Friday, October 26, 2001

Alien boy

Movie: K-Pax

Posted on Fri, Oct 26, 2001 at 4:00 AM

***1/2
K-Pax
Length: 1 hour, 24 minutes
Studio: Universal
Website: http://www.k-pax.com/
Release Date: 2001-10-26
Cast: Kevin Spacey, Jeff Bridges, Alfre Woodard, Aaron Paul, Mary McCormack
Director: Iain Softley
Screenwriter: Charles Leavitt, Bryan Goluboff
WorkNameSort: K-Pax
Our Rating: 3.50

It's an unspoken rule of science-fiction filmmaking that most aliens are indistinguishable from California Democrats. If they aren't overgrown arthropods bent on demolishing the Empire State Building, our visitors from deep space are socially awkward but basically benevolent New Age thinkers who speak softly, don't eat meat, and come bearing heaps of helpful advice about our ability to coexist peacefully with all living things. Just once, can't a new arrival to Earth put his feet up on the nearest desk, tear into a chicken leg and reveal that the underlying moral guideline of the universe is "Get them before they get you?"

That doesn't happen in the celestially sensitive "K-PAX," but neither are we asked to swallow a Roddenberry-sized helping of treacle. Kevin Spacey plays Prot (pronounced "Prote"), a mystery man confined to a Manhattan psychiatric institute simply for declaring that he hails from a planet 1,000 light years away. (If every New Yorker who talked crazy was locked up, no one would be left to push the Sabrett's carts.) Prot proves an enigma to his doctor, Mark Powell (Jeff Bridges): Is the new patient the delusional trauma case he appears to be? Or is he a genuine emissary from K-PAX, which, despite its name, is not a laxative but a planet? Finally, what chance does the answer hold to repair Powell's own frayed family life?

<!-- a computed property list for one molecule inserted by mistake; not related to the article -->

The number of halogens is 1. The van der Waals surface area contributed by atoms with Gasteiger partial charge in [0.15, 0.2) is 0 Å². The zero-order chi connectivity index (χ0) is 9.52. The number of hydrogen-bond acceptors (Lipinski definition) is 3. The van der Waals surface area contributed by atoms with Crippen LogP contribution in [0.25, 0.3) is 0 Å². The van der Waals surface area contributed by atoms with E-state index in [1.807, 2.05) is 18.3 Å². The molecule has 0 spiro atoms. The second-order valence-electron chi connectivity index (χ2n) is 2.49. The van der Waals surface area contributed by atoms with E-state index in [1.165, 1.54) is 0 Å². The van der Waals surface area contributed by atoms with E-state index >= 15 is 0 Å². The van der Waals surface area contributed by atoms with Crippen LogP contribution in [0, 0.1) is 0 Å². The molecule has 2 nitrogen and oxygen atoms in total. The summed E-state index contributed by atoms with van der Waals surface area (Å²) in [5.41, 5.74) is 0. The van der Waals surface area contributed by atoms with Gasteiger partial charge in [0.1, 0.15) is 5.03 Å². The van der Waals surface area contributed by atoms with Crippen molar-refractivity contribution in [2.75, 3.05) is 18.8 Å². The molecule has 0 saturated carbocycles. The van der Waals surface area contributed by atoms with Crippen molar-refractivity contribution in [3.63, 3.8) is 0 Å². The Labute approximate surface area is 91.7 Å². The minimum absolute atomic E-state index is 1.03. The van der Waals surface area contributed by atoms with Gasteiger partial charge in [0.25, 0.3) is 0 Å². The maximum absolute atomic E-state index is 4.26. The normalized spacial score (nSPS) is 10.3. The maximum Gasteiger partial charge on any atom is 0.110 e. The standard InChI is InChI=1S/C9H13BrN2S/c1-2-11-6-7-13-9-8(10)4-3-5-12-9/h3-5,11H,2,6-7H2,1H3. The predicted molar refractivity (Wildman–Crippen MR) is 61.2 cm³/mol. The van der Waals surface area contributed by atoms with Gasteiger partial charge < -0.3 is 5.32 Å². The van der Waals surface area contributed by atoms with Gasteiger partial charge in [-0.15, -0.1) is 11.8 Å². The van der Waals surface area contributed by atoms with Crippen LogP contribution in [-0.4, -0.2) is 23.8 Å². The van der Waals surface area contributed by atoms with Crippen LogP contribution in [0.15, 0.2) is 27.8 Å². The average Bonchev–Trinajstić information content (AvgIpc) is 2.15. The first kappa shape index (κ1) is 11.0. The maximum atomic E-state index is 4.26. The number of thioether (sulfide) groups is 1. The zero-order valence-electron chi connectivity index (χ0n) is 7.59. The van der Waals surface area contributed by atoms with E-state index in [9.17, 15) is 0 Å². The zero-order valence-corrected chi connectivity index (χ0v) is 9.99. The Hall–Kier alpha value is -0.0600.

This is all headed in a better direction than it appears. "K-PAX" keeps one hand in soporific sci-fi but thrusts the other deep into psychological drama that mimics the better elements of "The Prince of Tides" or "Awakenings." Tempering the gee-whiz wonderment with terrestrial skepticism frees Spacey to actually act, not just recite robotic bromides. His late-breaking but fine performance reinforces this alleged feel-good film's refusal to be fully seduced by the prospect of astral angels in America.

Though the casting of Bridges will lead some to dismiss the picture as a "Starman" knock-off, "K-PAX" reminded me more of "Simon," the 1980 comedy in which a college professor (Alan Arkin) is brainwashed into believing that he's not of this Earth. That film's climactic line of dialogue still ranks among the movies' most salient: "You can change the world with an idea, but you have to think of it first." "K-PAX" doesn't have an original idea to speak of, so it won't change anyone's world. But at least it's in the right galaxy.

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